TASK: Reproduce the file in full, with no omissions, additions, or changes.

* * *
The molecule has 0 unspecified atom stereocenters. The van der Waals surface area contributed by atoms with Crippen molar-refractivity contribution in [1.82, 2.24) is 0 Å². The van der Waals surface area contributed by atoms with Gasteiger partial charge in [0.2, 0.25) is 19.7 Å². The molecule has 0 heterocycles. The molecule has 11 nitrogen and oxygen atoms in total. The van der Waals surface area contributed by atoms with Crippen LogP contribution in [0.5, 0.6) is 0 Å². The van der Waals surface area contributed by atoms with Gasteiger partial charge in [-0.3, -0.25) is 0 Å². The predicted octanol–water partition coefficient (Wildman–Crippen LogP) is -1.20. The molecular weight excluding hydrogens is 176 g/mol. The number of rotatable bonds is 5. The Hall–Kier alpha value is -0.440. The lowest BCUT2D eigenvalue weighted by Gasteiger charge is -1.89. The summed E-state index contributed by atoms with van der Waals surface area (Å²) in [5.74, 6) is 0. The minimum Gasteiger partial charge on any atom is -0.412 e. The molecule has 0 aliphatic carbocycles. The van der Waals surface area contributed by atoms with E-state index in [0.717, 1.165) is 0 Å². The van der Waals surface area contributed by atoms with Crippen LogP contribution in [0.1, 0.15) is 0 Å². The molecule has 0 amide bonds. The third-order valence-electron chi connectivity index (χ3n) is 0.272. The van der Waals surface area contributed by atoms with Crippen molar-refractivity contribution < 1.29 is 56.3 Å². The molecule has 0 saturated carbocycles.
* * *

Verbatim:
The molecule has 0 unspecified atom stereocenters. The van der Waals surface area contributed by atoms with Crippen molar-refractivity contribution in [1.82, 2.24) is 0 Å². The van der Waals surface area contributed by atoms with Gasteiger partial charge in [0.2, 0.25) is 19.7 Å². The molecule has 0 heterocycles. The molecule has 11 nitrogen and oxygen atoms in total. The van der Waals surface area contributed by atoms with Crippen LogP contribution in [0.5, 0.6) is 0 Å². The van der Waals surface area contributed by atoms with Gasteiger partial charge in [-0.3, -0.25) is 0 Å². The predicted octanol–water partition coefficient (Wildman–Crippen LogP) is -1.20. The molecular weight excluding hydrogens is 176 g/mol. The number of rotatable bonds is 5. The Hall–Kier alpha value is -0.440. The lowest BCUT2D eigenvalue weighted by Gasteiger charge is -1.89. The summed E-state index contributed by atoms with van der Waals surface area (Å²) in [5.74, 6) is 0. The minimum Gasteiger partial charge on any atom is -0.412 e. The molecule has 0 aliphatic carbocycles. The van der Waals surface area contributed by atoms with E-state index in [0.717, 1.165) is 0 Å². The van der Waals surface area contributed by atoms with Crippen LogP contribution in [0.1, 0.15) is 0 Å². The molecule has 0 amide bonds. The third-order valence-electron chi connectivity index (χ3n) is 0.272. The van der Waals surface area contributed by atoms with Crippen molar-refractivity contribution < 1.29 is 56.3 Å². The molecule has 0 saturated carbocycles.